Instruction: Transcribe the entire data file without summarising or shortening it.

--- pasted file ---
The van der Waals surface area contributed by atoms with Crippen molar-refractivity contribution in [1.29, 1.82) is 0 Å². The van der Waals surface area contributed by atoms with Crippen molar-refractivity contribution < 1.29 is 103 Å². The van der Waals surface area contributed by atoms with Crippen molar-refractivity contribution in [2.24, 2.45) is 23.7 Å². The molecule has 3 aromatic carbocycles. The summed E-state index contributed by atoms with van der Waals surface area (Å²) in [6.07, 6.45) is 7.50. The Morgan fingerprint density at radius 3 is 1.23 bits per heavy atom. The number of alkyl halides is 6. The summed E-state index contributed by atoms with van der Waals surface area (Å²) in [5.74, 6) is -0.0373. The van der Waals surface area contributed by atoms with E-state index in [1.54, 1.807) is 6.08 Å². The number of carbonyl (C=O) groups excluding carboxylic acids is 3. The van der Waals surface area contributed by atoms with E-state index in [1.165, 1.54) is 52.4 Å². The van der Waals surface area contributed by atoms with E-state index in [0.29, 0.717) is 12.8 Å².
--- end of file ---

The van der Waals surface area contributed by atoms with Crippen molar-refractivity contribution in [1.29, 1.82) is 0 Å². The van der Waals surface area contributed by atoms with Crippen molar-refractivity contribution < 1.29 is 103 Å². The van der Waals surface area contributed by atoms with Crippen molar-refractivity contribution in [2.24, 2.45) is 23.7 Å². The molecule has 3 aromatic carbocycles. The summed E-state index contributed by atoms with van der Waals surface area (Å²) in [6.07, 6.45) is 7.50. The Morgan fingerprint density at radius 3 is 1.23 bits per heavy atom. The number of alkyl halides is 6. The summed E-state index contributed by atoms with van der Waals surface area (Å²) in [5.74, 6) is -0.0373. The van der Waals surface area contributed by atoms with E-state index in [1.54, 1.807) is 6.08 Å². The number of carbonyl (C=O) groups excluding carboxylic acids is 3. The van der Waals surface area contributed by atoms with E-state index in [1.165, 1.54) is 52.4 Å². The van der Waals surface area contributed by atoms with E-state index in [0.29, 0.717) is 12.8 Å².